This book took me completely by surprise. I’ve read mixed reviews for this author’s work (she also writes as Dinah McCall), and I figured that, while Lucky may not turn out to be a DIK, it would probably be an okay read. Half-way through the book, however, I could not believe what I was reading. Not only was Lucky not an okay read, it was filled with bizarre phrases, characters that never left the flatness of the page, a hero who thought and behaved more like a woman than a man, and a love scene that had me laughing out loud (which was not the author’s intent, I’m sure). If you’ve read Rachel Potter’s review of Queen, then I’ll just say I had exactly the same problems with Lucky that she had with Queen.
Lucky Houston is the daughter of a gambler. Johnny Houston had three daughters, Queen, Diamond, and Lucky – and if there is any reason why these girls’ mother(s) allowed these girls to be saddled with such wretched monikers, it’s not given in this book. Lucky is tall, has deeply tanned skin, and green, almond-shaped eyes. She has no skills other than dealing – not drugs, cards. So, after the death of her father, she gets on a Greyhound in Cradle Creek, Tennessee and heads for Las Vegas.
The first person she meets in Vegas is Nick Chenault. Even though, at 36, Nick is a good dozen years older than Lucky, when he sees her, he offers her a ride, which comes off sounding like a proposition. Thinking Nick is a pimp, Lucky gives him the brush-off, leaving him scratching his head in shock and lust. Nick owns the Club 52, a profitable gambling house in Vegas that was founded by his father, now wheelchair-bound from a recent stroke. As it would happen, one thing leads to another, and Lucky gets a job in Club 52 as a dealer. When Nick realizes he is Lucky’s employer, he begins to lust after her in earnest.
There’s a plot afoot to kill Nick and his father (yet knowing this, Nick whines but does not hire bodyguards). There’s a bad guy (El Gato) in South America pulling all the strings (we are never told how). A former showgirl named Fluffy (who is now 84 years old) befriends Lucky. Also included are various supporting characters, including a detective who couldn’t detect his way out of a paper bag. While the plot moves hither and yon, Nick and Lucky fall in love.
For the first fifty pages or so, I cared. Mid-way through the book, however, I stopped caring and began marveling at some of the truly amateurish dialogue. It was like reading a parody or a badly written soap. Near the end, I gave it all up and just turned pages just to get finished. The point-of-view shifts and head-hopping took their toll early on and had run me to ground by the end of the book. I actually counted six POV shifts on one page, and further on in the book, the POV shifted three times in on paragraph. Three times . . . in one paragraph. These constant shifts distanced me completely from the characters. Any suspense was lost. My emotions began moving from mild irritation to outright anger.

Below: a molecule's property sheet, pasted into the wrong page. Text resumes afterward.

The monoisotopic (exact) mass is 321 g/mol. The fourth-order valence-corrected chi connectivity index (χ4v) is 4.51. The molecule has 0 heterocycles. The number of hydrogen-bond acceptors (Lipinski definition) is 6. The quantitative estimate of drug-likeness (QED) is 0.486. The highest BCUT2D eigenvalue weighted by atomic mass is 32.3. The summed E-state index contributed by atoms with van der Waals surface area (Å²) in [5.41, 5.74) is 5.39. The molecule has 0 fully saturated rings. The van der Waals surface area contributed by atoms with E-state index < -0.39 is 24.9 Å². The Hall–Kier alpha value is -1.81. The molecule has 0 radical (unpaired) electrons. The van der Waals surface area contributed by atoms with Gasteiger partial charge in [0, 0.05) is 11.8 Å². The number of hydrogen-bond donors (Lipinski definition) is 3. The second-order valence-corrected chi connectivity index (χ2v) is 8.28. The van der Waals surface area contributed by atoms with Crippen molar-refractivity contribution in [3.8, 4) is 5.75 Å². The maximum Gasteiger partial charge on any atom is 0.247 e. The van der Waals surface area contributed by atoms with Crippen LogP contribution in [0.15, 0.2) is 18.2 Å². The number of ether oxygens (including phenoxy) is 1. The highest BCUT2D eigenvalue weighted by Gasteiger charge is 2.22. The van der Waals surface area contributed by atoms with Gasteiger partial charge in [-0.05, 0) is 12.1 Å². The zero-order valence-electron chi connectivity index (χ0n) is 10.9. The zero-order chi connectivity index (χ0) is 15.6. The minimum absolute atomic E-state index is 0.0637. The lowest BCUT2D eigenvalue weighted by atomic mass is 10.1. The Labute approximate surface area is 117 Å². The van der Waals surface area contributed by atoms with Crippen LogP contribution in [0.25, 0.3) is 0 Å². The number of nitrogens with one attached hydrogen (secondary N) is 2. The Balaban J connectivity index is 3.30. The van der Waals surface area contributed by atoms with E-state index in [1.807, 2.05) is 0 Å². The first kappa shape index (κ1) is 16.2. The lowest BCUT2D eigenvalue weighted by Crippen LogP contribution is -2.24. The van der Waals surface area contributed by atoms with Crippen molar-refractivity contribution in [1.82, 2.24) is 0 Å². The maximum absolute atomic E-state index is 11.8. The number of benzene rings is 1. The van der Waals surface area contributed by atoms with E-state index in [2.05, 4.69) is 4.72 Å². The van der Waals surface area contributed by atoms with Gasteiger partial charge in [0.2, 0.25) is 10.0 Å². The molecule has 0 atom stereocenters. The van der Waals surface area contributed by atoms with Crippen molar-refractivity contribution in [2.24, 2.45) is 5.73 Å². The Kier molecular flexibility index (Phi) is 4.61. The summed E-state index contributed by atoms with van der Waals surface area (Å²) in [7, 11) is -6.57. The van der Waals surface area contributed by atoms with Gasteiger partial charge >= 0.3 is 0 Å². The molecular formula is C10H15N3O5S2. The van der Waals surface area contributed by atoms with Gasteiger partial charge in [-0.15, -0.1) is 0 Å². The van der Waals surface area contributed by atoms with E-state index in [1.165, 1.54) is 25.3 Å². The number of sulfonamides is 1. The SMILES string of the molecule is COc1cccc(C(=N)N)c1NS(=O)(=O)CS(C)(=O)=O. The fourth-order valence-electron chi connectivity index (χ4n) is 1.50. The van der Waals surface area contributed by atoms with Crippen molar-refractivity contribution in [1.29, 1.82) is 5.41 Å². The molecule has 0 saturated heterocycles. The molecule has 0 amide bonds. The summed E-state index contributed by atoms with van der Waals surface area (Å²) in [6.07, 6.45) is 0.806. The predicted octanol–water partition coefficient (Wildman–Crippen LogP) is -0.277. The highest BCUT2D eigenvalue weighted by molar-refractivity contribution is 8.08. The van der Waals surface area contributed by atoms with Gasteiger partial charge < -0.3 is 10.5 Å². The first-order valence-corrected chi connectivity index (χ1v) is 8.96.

There were many lines in this book that were so, well, I just don’t know how to describe them. Here are some samples. You be the judge.
“The men inhaled as one, and then held their breaths in collective fear as they watched El Gato’s eyes go from blue to white with rage . . . Lucky made a dash through Club 52 with one eye on the clock and the other on the dressing room.” (A physical impossibility, except maybe for Britney Spears).
“It was when he staggered sideways to dodge the constant but restricted swing of her knees toward his turgid manhood that he stepped into the bucket . . . The woman’s screams ripped above the noise level on the floor with the power of a jet wash . . . Nick laughed aloud, surprised by her jest, and then bent his head. He meant for the kiss to be friendly, and nowhere near her lips . . . His burgeoning manhood tested the limits of metal zippers and expensive material, while her body warmed to a sweet honey flow . . . Instinctively her lips turned up to meet the ones coming down . . . Maizie had her thing and she had hers . . “.
And then, there’s the love scene. Sadly, I laughed through the whole thing; it was simply unbelievable.
“Within the space of a second, Lucky’s heart felt like it had shot to the roof of her mouth and then dropped to the region of her stomach . . . His hands slid up her arms and then down, palming her breasts as his thumbs began circling the dark areola surrounding her nipples. Spiral after spiral, he increased the pressure in subtle increments so that when his thumbs finally found their targets and rubbed across the jutting pout of the nubs, she lost every skill she had, including balance . . . “.
And, the intriguing and not quite comprehendible:
“While waiting for Lucky to answer, Fluffy swung a fly swatter at her cat has he sauntered by. She missed, but out of respect for the thought, the cat hissed and danced sideways to stay in practice and in doing so, knocked a vase off a table.”
Now, I’ve thought about that one several times, and it still doesn’t make any sense to me.
It was at this point, I closed my eyes and sighed…I didn’t care what happened to these characters. I didn’t know them, and what I did know about them, I didn’t like. I didn’t need anymore frustrating dialogue or irrational behavior or pouting nubs or thrusting manhoods. The book was on such a downward slide, there was no hope of recovery. I’m sorry I wasted so much time hoping Lucky would improve. As luck would have it, it never did.